Gamma Rays

Adrianna Soltis 3rd

What's a Gamma Ray?

Gamma rays have the smallest wavelengths and the most energy of any wave in the electromagnetic spectrum. They are produced by the hottest and most energetic objects in the universe, such as neutron stars and pulsars, supernova explosions, and regions around black holes. On Earth, gamma waves are generated by nuclear explosions, lightning, and the less dramatic activity of radioactive decay.

Wavelength Range:

  • typically < 10^-12 m.

Frequency Range:

  • typically >10^20 Hz.

Velocity In A Vacuum:

  • 3.00*10^10 m/s.

Other key facts:

  • The energy of nuclear radiation is extremely high because such radiation is born in the intense conflict between the nuclear strong force and the electromagnetic force, the two strongest basic forces.
  • Gamma-ray wavelengths are so short that they can pass through the space within the atoms of a detector.

Everyday applications for Gamma Rays

  • Gamma rays can be used to sterilize medical equipment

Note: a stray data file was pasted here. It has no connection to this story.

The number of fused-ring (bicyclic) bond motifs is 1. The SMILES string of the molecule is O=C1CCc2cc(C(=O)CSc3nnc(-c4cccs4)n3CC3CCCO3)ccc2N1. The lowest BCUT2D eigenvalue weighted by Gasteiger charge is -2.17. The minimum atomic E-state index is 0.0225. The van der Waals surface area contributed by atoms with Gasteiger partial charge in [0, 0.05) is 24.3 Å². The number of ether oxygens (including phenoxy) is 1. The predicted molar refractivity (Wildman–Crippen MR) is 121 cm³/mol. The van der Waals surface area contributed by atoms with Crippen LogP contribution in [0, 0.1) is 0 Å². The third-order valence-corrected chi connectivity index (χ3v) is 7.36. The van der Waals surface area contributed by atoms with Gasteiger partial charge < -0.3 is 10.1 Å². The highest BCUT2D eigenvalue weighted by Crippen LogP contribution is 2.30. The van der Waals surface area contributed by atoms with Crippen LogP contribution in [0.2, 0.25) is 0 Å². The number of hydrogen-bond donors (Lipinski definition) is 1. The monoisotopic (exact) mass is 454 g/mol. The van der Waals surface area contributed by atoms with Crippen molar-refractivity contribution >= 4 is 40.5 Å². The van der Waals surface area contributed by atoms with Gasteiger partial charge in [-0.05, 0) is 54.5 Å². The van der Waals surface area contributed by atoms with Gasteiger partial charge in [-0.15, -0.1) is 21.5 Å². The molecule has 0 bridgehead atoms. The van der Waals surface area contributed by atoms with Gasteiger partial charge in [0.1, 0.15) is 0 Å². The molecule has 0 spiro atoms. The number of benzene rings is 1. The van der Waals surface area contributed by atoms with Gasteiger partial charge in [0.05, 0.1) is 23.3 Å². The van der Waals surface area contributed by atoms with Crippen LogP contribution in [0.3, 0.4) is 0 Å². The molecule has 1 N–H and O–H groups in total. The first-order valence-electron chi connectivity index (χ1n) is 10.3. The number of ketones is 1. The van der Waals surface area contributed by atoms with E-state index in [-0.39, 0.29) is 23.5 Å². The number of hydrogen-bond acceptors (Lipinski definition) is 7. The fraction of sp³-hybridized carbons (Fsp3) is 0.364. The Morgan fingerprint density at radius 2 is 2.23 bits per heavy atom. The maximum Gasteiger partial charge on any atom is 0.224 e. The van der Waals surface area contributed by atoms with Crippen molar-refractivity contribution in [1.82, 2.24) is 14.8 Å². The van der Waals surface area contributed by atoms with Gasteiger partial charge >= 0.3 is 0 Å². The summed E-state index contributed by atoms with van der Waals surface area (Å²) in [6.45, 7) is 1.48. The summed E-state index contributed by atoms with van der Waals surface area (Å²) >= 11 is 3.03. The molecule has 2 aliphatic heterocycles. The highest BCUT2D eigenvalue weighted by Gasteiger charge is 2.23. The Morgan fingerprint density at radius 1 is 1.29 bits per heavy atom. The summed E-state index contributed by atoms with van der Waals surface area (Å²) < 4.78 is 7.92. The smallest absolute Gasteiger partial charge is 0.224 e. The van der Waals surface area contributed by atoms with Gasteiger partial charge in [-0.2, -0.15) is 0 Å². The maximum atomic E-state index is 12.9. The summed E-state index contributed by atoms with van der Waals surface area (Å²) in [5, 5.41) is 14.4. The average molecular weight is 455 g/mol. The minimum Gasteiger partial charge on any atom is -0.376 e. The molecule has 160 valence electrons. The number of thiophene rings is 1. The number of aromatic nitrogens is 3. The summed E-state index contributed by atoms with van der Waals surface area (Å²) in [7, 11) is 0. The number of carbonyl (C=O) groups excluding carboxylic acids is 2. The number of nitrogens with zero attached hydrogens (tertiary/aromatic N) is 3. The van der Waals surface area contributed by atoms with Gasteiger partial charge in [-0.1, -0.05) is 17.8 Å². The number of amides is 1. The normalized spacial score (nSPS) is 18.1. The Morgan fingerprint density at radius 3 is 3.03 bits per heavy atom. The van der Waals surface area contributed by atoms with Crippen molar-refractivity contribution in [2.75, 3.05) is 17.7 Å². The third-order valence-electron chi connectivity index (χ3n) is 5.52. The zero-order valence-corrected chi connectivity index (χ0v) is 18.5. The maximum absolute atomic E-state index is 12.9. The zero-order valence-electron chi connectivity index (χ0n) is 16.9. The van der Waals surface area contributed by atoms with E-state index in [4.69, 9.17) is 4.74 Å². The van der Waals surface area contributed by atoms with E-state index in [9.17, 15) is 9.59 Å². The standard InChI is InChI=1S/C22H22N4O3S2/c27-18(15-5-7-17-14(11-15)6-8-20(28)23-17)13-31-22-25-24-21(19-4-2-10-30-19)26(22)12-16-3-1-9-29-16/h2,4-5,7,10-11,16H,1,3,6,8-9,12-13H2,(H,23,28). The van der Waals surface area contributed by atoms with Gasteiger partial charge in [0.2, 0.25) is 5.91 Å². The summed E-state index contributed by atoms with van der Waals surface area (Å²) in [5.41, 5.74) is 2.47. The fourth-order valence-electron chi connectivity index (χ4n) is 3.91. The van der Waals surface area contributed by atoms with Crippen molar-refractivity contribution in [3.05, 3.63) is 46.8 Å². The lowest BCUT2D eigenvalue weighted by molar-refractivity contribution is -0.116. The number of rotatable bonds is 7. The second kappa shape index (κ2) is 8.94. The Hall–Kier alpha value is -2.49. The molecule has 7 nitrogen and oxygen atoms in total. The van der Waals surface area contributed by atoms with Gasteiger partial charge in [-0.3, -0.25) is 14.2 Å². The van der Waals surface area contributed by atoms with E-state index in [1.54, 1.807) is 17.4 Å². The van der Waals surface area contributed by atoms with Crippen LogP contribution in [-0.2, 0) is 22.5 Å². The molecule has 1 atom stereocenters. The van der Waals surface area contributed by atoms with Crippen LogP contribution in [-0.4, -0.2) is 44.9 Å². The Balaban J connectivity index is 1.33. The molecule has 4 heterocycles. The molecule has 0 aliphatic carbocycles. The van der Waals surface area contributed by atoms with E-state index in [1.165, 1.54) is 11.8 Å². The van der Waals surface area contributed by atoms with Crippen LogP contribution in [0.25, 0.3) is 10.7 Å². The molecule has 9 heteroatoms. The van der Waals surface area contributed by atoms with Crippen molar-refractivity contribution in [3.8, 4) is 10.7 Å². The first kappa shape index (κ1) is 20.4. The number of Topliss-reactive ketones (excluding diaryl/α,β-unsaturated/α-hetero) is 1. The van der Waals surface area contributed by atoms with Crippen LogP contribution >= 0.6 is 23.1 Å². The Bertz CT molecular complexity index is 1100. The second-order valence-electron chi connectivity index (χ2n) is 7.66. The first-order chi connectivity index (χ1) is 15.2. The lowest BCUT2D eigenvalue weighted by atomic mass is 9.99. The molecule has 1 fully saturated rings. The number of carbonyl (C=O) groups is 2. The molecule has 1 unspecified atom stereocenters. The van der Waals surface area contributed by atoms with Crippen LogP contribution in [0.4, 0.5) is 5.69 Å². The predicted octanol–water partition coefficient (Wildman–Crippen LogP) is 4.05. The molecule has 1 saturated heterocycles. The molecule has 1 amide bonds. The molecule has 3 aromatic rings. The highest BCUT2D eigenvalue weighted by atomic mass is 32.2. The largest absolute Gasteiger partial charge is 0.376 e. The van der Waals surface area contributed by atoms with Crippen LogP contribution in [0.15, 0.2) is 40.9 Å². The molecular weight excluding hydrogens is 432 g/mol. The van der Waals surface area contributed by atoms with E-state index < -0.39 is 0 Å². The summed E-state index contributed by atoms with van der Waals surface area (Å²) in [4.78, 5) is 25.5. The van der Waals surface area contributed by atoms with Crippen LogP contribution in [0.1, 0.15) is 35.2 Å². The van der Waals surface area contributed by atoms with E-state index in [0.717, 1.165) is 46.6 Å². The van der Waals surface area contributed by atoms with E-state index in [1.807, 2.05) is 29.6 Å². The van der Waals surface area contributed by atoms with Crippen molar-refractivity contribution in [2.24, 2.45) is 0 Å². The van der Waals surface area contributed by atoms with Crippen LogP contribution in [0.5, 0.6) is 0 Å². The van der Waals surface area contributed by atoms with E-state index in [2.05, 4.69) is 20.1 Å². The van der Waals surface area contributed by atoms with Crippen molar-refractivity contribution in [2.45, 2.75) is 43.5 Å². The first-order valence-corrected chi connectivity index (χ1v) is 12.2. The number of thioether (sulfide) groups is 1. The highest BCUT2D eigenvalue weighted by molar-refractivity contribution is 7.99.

• Gamma rays can also be used to sterilize food.

Health positives:

  • Treats cancer
  • Kills bad cells

Health Negative:

  • Gamma rays cause cell damage and can cause a variety of cancers. They cause mutations in growing tissues, so unborn babies are especially vulnerable.

Interesting article:

http://www.symmetrymagazine.org/article/june-2015/seeing-in-gamma-rays

  • This article is about the gamma ray and that over the years of studying and observing these gamma ray bursts, they learned that it's the highest energy form of light in the cosmos.

Video

https://www.youtube.com/watch?v=ogg0SuF0sdE

  • This video has no audio but I chose it because it shows how strong gamma rays and how it can even be visible from Earth, without the use of a telescope.